Puns make us so happy that I feel that’s worth it in and of itself. You’ve also said that you’re really against using song titles as headlines…

You guys do that too! I was looking for other examples of this column the other day and I Googled “why can’t I be you” and I think—is that a song title?

[Laughs] It’s a Cure song!

I didn’t even realize it until I looked, then I was like, Wait a minute! [Laughs]

Every time I look through my iTunes to find something suitable for a headline I think of what you’ve said about that and I feel a little bit chagrined. What are some of the big mistakes that people make when they’re pitching stories to you, and what are you looking for in a pitch?

Personal stories are really good, because a lot of people are gonna have the same story ideas, but if there’s something that happened to you—ha ha—then, you know, it only happened to you in that way at that time, and only you had the feelings that you had about it and it affected you however it affected you, so that’s always a good way to get in. So many people that we publish on a regular basis started out with just an “It Happened to Me,” and we appreciate that they let us run their story, so we will look more at other things that they want to pitch from there on. We’ve gotten a lot of writers that way.

In terms of mistakes that people make, I would say anything that’s cliché at all or anything too snarky. I feel like snarky is kind of the accepted voice now for female-skewing online publishing in particular; it feels like you can’t write about celebrities without being a little bit nasty. It’s an accepted way of writing about entertainment or celebrities, to come at it from a perspective of superiority. So I really look for people writing about things they really unabashedly love and are excited about and aren’t looking to tear down.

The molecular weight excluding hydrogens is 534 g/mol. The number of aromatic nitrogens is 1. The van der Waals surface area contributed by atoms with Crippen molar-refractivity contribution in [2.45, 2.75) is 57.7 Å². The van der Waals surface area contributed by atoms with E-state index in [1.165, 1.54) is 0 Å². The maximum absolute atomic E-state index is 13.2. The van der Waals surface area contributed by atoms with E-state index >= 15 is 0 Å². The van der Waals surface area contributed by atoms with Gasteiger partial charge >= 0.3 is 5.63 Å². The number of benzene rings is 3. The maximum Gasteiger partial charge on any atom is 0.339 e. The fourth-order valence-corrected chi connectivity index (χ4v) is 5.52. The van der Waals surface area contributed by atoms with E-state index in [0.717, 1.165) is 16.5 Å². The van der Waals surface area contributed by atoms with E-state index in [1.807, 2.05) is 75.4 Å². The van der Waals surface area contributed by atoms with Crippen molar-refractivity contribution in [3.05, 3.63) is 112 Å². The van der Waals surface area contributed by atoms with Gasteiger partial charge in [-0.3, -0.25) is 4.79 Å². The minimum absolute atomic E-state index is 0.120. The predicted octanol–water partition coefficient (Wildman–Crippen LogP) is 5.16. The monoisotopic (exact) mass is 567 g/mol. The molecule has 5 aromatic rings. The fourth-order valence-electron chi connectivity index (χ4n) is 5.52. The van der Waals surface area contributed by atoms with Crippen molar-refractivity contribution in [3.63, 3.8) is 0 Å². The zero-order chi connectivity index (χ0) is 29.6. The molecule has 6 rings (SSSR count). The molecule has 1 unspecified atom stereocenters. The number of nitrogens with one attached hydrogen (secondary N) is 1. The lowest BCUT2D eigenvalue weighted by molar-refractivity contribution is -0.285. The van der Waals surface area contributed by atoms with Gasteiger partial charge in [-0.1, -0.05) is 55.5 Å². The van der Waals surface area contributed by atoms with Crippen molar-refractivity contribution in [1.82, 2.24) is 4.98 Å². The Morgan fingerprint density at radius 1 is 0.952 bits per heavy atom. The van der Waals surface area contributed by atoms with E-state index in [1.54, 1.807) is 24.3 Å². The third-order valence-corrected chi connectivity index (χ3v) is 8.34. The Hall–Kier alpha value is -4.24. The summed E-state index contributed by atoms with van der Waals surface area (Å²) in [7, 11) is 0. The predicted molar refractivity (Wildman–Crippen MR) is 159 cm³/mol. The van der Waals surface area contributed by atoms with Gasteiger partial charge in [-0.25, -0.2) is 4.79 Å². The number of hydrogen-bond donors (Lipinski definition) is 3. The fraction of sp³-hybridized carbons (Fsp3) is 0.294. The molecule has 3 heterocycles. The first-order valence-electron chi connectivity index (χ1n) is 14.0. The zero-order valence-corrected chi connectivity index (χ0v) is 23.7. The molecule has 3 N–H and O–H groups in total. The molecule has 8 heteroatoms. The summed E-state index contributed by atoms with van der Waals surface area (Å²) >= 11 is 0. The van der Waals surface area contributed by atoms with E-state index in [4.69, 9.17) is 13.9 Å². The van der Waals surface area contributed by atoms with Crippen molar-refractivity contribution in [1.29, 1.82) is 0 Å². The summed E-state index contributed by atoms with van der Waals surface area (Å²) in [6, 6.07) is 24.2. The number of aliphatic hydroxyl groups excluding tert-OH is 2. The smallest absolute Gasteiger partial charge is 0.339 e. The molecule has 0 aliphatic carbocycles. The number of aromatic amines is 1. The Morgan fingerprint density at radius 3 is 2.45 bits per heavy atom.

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  • Phoebe October 25th, 2013 3:51 PM

    When will small and medium t-shirts be restocked? I itching to get one! Thanks!

  • Ariella95 October 25th, 2013 4:53 PM

    “I wanted to have the writers write a lot in the first person and be real people that [readers] got to know.” This just articulated one thing that makes Rookie so different from other magazines like Seventeen that use a lot of second person, basically saying, here’s what you’re doing wrong and how you can fix it. And I do feel like I know all the Rookie writers!

  • Bianca October 25th, 2013 5:55 PM

    Great interview Anaheed! Love this. Thank you.

    • Anaheed October 26th, 2013 11:42 PM

      That means a lot coming from a master interviewer like yourself!

  • Chloe22 October 25th, 2013 7:07 PM

    Every Rookie interview seems to be my favorite, but this one….ugh! I love it! I have always wanted a job in magazines, but more on the fashion and style side. My ultimate dream is to be editor in chief of Interview, me being the obsessive all things Andy Warhol/New York stories fan I am. W magazine is another favorite, along with Vogue (super duh). Editors are barely ever interviewed, instead they interview! Thanks for the behind the scenes-ness of this article, Rookie! When I run Interview, can I interview you? :)

    • Anaheed October 26th, 2013 12:35 AM

      I think the question is more will you hire us when you are EIC of Interview and Tavi has fired us all?

      • Chloe22 October 26th, 2013 6:54 PM

        Oh of course! Evil Tavi! haha jk :)

  • Snacky Onassis October 25th, 2013 11:26 PM

    I was 13 when my sister started her subscription to Sassy and it’s not hyperbole to say it completely changed my life. Most articles I’ve read about Jane lately seem to focus on how she’s such a “weirdo” boss and her relationship with Cat Marnell. It was really refreshing to read an article that focused on how she got to be the ground breaker she was/is. Great interview Anaheed!

  • Hayley G. October 26th, 2013 11:19 AM

    Fantastic interview! It’s great to be reminded that there are still people out there who care about what they do in life and don’t see it as just a job. It has definitely given me a kick in the pants to work harder!

  • darksideoftherainbow October 26th, 2013 12:27 PM

    great interview. i really like jane and read xojane and xovain regularly. like i’m-at-work-and-checking-for-new-posts-every-couple-of-minutes regularly. i was too young when sassy came out but i’m glad jane is giving me great stuff now!